The problem is that the same considerations of Party management have led the Nationalists into a bizarre insistence that Scotland would “automatically” be a member of the European Union. But, if we were to be automatically a member a number of reasonably obvious questions could be answered now. How many MEPs would Scotland have? How many votes under the Union’s system of qualified majority voting? As the 5th richest country in the world (sic) what would the (presumably substantial) level of our net contribution? Would we still be entitled to a share of the “British” rebate? If so, why?

Now Eck’s answer to this is that all of these things would be matters for negotiation and that the EU would want us to stay in. That might well be true, although, as with so much Eck says, it is surely a matter for others than him to dictate. But in any event, something which is “automatic” does not require negotiation. I have the automatic right to enter my own house. I might be more than welcome at my brother’s house but it would still be a matter for him as to when it is convenient for me to visit or indeed as to how long I was welcome to stay.

So let’s at least accept the possibility that Brussels might not be inclined to give Eck absolutely everything he wants from his negotiations. What happens then? The only logic is that, since this whole thing proceeds on the basis that we don’t want to leave, indeed can’t afford to leave, the only conclusion possible is that we’d just have to accept whatever terms Brussels offered. Some Independence that.

Nonetheless, the Nationalists and their hangers on continue to insist that Scotland would automatically be a member of the EU, so I’ve been forced to look at their supposed authority for that.

Two things happened last week that might be a guide to the sleight of hand they are attempting here:

First of all there was this exchange at First Minister’s Questions. The full exchange is here but I have chosen the key passage for effect.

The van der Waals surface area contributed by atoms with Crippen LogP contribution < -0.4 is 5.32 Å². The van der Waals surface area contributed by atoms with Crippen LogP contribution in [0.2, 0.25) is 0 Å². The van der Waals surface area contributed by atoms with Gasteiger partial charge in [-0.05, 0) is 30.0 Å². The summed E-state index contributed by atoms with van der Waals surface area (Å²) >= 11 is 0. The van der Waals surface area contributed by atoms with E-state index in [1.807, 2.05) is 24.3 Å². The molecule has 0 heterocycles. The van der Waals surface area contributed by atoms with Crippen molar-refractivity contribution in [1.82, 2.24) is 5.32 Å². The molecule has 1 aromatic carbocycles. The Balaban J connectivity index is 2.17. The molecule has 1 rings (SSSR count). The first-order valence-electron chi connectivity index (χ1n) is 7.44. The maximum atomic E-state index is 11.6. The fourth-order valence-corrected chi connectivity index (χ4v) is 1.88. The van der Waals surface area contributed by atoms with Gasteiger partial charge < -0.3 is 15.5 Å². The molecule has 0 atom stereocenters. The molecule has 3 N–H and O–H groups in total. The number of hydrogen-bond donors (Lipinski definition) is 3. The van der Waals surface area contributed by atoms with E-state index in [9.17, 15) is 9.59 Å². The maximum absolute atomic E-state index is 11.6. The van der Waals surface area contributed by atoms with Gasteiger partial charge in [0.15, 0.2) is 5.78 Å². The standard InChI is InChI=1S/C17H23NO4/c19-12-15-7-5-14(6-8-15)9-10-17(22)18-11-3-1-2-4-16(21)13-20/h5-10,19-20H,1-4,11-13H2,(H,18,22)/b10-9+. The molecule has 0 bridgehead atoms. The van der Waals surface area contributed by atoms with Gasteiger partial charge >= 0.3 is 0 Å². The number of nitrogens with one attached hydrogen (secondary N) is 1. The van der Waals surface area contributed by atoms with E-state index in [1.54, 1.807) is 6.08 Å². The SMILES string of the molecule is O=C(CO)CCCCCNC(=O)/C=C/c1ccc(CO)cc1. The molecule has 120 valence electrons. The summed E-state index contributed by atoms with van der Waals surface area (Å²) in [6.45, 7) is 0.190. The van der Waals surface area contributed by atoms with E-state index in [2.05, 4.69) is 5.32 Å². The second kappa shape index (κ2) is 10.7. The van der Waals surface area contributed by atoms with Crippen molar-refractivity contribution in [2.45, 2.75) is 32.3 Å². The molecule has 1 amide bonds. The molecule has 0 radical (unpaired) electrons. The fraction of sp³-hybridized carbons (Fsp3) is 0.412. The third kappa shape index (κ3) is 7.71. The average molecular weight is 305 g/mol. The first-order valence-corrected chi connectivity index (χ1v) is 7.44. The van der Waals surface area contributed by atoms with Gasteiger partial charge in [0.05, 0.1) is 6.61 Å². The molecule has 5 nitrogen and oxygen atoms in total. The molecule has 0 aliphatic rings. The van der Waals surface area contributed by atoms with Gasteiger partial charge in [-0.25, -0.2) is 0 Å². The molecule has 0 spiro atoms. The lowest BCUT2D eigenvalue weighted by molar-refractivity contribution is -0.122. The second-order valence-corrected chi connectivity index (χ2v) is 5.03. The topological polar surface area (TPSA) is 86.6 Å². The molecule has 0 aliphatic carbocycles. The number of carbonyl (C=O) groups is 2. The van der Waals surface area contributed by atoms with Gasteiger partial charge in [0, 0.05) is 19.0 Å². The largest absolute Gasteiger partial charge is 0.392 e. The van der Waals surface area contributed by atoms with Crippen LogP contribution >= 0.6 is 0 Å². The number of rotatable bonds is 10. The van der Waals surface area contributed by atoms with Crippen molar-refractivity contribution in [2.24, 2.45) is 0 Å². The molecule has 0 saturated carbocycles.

Johann Lamont:  “Yesterday, the President of the European Commission said clearly: “A new state, if it wants to join the European Union, has to apply … like any state.” That means that the new state of Scotland would  first have to apply to be a member of the European Union. If it succeeded, we would have  to adopt the euro as our currency. The First Minister has no legal advice that contradicts the President of the European Commission, does he?”

The First Minister: Let me see whether I can help Johann Lamont on such matters, as I tried to help her predecessor. Scotland is not an accession state. We have been a member of the European Union for 40 years. Every single one of us is a citizen of the European Union  (my emphasis) — even Conservative Party members, whether they like it or not. We are not in the position of a country that is not part of the European Union. [Interruption.] …There must be  negotiations, as I have said in the chamber before. However, the crucial point is that those negotiations would take place from within the context of the European Union.”

The key is in the sentence that I have highlighted, for that is the straw that is being clung to.

That’s clearer if you look at at the other statement from the SNP, In an initiative wholly unconnected to what the FM had said the day before, the completely independent (sic) YES Scotland Campaign published this article  on Friday, the day after the Holyrood exchange. Its opening sentence structure is interesting (!), as intially it appears to proceed on the basis of First Ministerial Infallibility.

It does however eventually come up with some sources other the Scottish Government. One is the much quoted remarks of Lord Mackenzie-Stuart from… eh… 1992. Now, this may be news to some, but EU Law has moved on a long way since 1992, when Margaret Thatcher was still enthusiastically enacting the Single European Act. The second is Emile Noel, who is quoted without citation, and indeed, as far as I can discover, cannot be found saying this anywhere on the internet other than on various nationalist blogs. Still, since it is on the YES Scotland website, it must be true. When did he say it? Well he died in 1996 so I think we can assume it was before that. The third is Eamonn Gallacher, but the value of his contribution is rather undermined when you read it only to discover the authorities he is relying on are… Lord Mackenzie-Stuart and Emile Noel!

Finally however there is Aidan O’Neill QC. Now he’s a horse of a different stripe altogether. I myself previously described Aidan O’Neill, when he was maintaining that the Scottish Parliament did not currently have the power to hold an independence referendum, as our foremost practising public law lawyer. That may, on reflection have been unfair to Christine O’Neill (no relation) but he is certainly at the very top of that discipline. So let’s look at what he has to say